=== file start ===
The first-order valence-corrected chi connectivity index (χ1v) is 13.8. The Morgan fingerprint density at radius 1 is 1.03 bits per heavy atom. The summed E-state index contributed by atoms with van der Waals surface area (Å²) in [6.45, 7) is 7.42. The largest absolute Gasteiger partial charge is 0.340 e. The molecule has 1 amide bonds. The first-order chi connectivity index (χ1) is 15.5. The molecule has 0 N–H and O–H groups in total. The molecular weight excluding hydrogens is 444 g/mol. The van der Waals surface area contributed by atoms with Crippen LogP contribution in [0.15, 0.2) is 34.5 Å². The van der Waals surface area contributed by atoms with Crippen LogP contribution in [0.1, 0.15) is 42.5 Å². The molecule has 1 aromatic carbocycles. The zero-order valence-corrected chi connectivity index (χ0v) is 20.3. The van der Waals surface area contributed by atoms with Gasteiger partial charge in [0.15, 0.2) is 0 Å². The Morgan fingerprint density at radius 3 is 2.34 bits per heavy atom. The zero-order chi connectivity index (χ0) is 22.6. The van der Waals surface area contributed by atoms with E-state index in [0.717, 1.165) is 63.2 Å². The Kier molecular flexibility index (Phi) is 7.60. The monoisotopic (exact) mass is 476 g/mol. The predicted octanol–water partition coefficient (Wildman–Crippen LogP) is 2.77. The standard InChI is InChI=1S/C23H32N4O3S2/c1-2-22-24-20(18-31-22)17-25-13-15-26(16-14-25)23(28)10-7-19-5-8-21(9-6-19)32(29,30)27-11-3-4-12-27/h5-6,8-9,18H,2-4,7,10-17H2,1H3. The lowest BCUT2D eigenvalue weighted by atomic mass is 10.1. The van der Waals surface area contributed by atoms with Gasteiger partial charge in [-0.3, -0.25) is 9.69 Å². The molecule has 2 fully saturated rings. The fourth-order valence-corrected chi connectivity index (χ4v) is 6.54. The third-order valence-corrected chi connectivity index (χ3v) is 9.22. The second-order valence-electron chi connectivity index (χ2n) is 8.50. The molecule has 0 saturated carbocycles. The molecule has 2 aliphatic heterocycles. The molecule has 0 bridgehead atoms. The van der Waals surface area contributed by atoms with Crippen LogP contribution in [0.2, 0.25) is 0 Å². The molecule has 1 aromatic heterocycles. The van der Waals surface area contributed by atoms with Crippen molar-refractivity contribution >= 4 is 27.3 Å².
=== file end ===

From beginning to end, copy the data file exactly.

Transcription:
The first-order valence-corrected chi connectivity index (χ1v) is 13.8. The Morgan fingerprint density at radius 1 is 1.03 bits per heavy atom. The summed E-state index contributed by atoms with van der Waals surface area (Å²) in [6.45, 7) is 7.42. The largest absolute Gasteiger partial charge is 0.340 e. The molecule has 1 amide bonds. The first-order chi connectivity index (χ1) is 15.5. The molecule has 0 N–H and O–H groups in total. The molecular weight excluding hydrogens is 444 g/mol. The van der Waals surface area contributed by atoms with Crippen LogP contribution in [0.15, 0.2) is 34.5 Å². The van der Waals surface area contributed by atoms with Crippen LogP contribution in [0.1, 0.15) is 42.5 Å². The molecule has 1 aromatic carbocycles. The zero-order valence-corrected chi connectivity index (χ0v) is 20.3. The van der Waals surface area contributed by atoms with Gasteiger partial charge in [0.15, 0.2) is 0 Å². The Morgan fingerprint density at radius 3 is 2.34 bits per heavy atom. The zero-order chi connectivity index (χ0) is 22.6. The van der Waals surface area contributed by atoms with E-state index in [0.717, 1.165) is 63.2 Å². The Kier molecular flexibility index (Phi) is 7.60. The monoisotopic (exact) mass is 476 g/mol. The predicted octanol–water partition coefficient (Wildman–Crippen LogP) is 2.77. The standard InChI is InChI=1S/C23H32N4O3S2/c1-2-22-24-20(18-31-22)17-25-13-15-26(16-14-25)23(28)10-7-19-5-8-21(9-6-19)32(29,30)27-11-3-4-12-27/h5-6,8-9,18H,2-4,7,10-17H2,1H3. The lowest BCUT2D eigenvalue weighted by atomic mass is 10.1. The van der Waals surface area contributed by atoms with Gasteiger partial charge in [-0.3, -0.25) is 9.69 Å². The molecule has 2 fully saturated rings. The fourth-order valence-corrected chi connectivity index (χ4v) is 6.54. The third-order valence-corrected chi connectivity index (χ3v) is 9.22. The second-order valence-electron chi connectivity index (χ2n) is 8.50. The molecule has 0 saturated carbocycles. The molecule has 2 aliphatic heterocycles. The molecule has 0 bridgehead atoms. The van der Waals surface area contributed by atoms with Crippen LogP contribution in [0.2, 0.25) is 0 Å². The molecule has 1 aromatic heterocycles. The van der Waals surface area contributed by atoms with Crippen molar-refractivity contribution >= 4 is 27.3 Å².